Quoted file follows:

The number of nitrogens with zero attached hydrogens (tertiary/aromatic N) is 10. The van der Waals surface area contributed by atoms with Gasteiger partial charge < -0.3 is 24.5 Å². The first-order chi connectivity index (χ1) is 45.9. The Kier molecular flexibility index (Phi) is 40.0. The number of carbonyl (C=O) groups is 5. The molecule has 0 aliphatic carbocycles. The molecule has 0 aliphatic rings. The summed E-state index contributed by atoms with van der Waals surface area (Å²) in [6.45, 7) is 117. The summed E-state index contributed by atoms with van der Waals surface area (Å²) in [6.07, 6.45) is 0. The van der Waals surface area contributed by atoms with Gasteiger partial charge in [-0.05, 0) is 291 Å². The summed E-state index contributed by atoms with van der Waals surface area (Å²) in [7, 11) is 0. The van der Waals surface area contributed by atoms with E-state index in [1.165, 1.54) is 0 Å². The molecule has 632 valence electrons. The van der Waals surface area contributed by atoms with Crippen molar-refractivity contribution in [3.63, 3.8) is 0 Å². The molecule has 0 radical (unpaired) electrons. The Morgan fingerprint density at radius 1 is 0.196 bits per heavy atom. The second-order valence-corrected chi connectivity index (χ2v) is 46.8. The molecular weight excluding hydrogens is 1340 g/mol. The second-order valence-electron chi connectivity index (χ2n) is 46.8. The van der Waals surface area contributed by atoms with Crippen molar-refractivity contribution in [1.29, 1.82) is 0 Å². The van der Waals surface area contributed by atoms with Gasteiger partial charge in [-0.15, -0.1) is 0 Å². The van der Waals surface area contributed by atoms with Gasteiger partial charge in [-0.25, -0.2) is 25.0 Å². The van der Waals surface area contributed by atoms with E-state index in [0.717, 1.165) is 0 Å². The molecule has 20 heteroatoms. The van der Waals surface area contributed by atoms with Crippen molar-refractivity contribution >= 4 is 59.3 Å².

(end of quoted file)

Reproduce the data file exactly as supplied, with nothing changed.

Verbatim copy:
The number of nitrogens with zero attached hydrogens (tertiary/aromatic N) is 10. The van der Waals surface area contributed by atoms with Gasteiger partial charge < -0.3 is 24.5 Å². The first-order chi connectivity index (χ1) is 45.9. The Kier molecular flexibility index (Phi) is 40.0. The number of carbonyl (C=O) groups is 5. The molecule has 0 aliphatic carbocycles. The molecule has 0 aliphatic rings. The summed E-state index contributed by atoms with van der Waals surface area (Å²) in [6.45, 7) is 117. The summed E-state index contributed by atoms with van der Waals surface area (Å²) in [6.07, 6.45) is 0. The van der Waals surface area contributed by atoms with Gasteiger partial charge in [-0.05, 0) is 291 Å². The summed E-state index contributed by atoms with van der Waals surface area (Å²) in [7, 11) is 0. The van der Waals surface area contributed by atoms with E-state index in [1.165, 1.54) is 0 Å². The molecule has 632 valence electrons. The van der Waals surface area contributed by atoms with Crippen molar-refractivity contribution in [3.63, 3.8) is 0 Å². The molecule has 0 radical (unpaired) electrons. The Morgan fingerprint density at radius 1 is 0.196 bits per heavy atom. The second-order valence-corrected chi connectivity index (χ2v) is 46.8. The molecular weight excluding hydrogens is 1340 g/mol. The second-order valence-electron chi connectivity index (χ2n) is 46.8. The van der Waals surface area contributed by atoms with Crippen molar-refractivity contribution in [1.29, 1.82) is 0 Å². The van der Waals surface area contributed by atoms with Gasteiger partial charge in [-0.15, -0.1) is 0 Å². The van der Waals surface area contributed by atoms with Gasteiger partial charge in [-0.25, -0.2) is 25.0 Å². The van der Waals surface area contributed by atoms with E-state index in [0.717, 1.165) is 0 Å². The molecule has 20 heteroatoms. The van der Waals surface area contributed by atoms with Crippen molar-refractivity contribution >= 4 is 59.3 Å².